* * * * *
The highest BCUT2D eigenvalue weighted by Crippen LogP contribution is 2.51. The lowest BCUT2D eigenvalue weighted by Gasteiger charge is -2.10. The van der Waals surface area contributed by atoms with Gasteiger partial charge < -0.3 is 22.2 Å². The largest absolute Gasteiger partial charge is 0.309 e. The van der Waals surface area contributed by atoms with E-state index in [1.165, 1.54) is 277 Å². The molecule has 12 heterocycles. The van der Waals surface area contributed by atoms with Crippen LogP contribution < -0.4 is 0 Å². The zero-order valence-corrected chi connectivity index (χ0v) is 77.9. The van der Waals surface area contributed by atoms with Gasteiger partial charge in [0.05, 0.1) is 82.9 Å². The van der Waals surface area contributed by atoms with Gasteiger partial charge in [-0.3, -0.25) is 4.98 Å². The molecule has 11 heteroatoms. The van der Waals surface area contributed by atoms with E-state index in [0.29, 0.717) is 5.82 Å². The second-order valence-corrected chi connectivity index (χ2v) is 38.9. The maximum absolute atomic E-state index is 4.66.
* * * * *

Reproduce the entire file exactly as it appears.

The highest BCUT2D eigenvalue weighted by Crippen LogP contribution is 2.51. The lowest BCUT2D eigenvalue weighted by Gasteiger charge is -2.10. The van der Waals surface area contributed by atoms with Gasteiger partial charge < -0.3 is 22.2 Å². The largest absolute Gasteiger partial charge is 0.309 e. The van der Waals surface area contributed by atoms with E-state index in [1.165, 1.54) is 277 Å². The molecule has 12 heterocycles. The van der Waals surface area contributed by atoms with Crippen LogP contribution < -0.4 is 0 Å². The zero-order valence-corrected chi connectivity index (χ0v) is 77.9. The van der Waals surface area contributed by atoms with Gasteiger partial charge in [0.05, 0.1) is 82.9 Å². The van der Waals surface area contributed by atoms with Gasteiger partial charge in [-0.3, -0.25) is 4.98 Å². The molecule has 11 heteroatoms. The van der Waals surface area contributed by atoms with E-state index in [0.29, 0.717) is 5.82 Å². The second-order valence-corrected chi connectivity index (χ2v) is 38.9. The maximum absolute atomic E-state index is 4.66.